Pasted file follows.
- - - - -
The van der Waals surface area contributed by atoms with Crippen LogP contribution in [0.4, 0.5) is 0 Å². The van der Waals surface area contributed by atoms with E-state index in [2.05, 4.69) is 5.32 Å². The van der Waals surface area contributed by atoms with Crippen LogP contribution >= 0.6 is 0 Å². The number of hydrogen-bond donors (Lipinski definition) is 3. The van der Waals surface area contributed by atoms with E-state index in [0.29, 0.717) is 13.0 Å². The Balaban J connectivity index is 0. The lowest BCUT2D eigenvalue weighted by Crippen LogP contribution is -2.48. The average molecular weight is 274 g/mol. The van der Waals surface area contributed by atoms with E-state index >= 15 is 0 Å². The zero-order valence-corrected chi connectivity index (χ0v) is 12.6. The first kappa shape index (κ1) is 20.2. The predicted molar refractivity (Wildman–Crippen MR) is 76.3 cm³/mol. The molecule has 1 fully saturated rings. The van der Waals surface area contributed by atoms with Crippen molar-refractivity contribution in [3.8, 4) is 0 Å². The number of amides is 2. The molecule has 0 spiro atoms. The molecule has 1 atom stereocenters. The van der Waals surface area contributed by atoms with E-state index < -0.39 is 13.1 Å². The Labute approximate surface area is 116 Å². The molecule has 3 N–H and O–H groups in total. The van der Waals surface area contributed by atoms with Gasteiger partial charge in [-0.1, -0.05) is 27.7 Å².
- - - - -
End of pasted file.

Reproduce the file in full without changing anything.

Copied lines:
The van der Waals surface area contributed by atoms with Crippen LogP contribution in [0.4, 0.5) is 0 Å². The van der Waals surface area contributed by atoms with E-state index in [2.05, 4.69) is 5.32 Å². The van der Waals surface area contributed by atoms with Crippen LogP contribution >= 0.6 is 0 Å². The number of hydrogen-bond donors (Lipinski definition) is 3. The van der Waals surface area contributed by atoms with E-state index in [0.29, 0.717) is 13.0 Å². The Balaban J connectivity index is 0. The lowest BCUT2D eigenvalue weighted by Crippen LogP contribution is -2.48. The average molecular weight is 274 g/mol. The van der Waals surface area contributed by atoms with E-state index >= 15 is 0 Å². The zero-order valence-corrected chi connectivity index (χ0v) is 12.6. The first kappa shape index (κ1) is 20.2. The predicted molar refractivity (Wildman–Crippen MR) is 76.3 cm³/mol. The molecule has 1 fully saturated rings. The van der Waals surface area contributed by atoms with Crippen molar-refractivity contribution in [3.8, 4) is 0 Å². The number of amides is 2. The molecule has 0 spiro atoms. The molecule has 1 atom stereocenters. The van der Waals surface area contributed by atoms with E-state index < -0.39 is 13.1 Å². The Labute approximate surface area is 116 Å². The molecule has 3 N–H and O–H groups in total. The van der Waals surface area contributed by atoms with Gasteiger partial charge in [-0.1, -0.05) is 27.7 Å².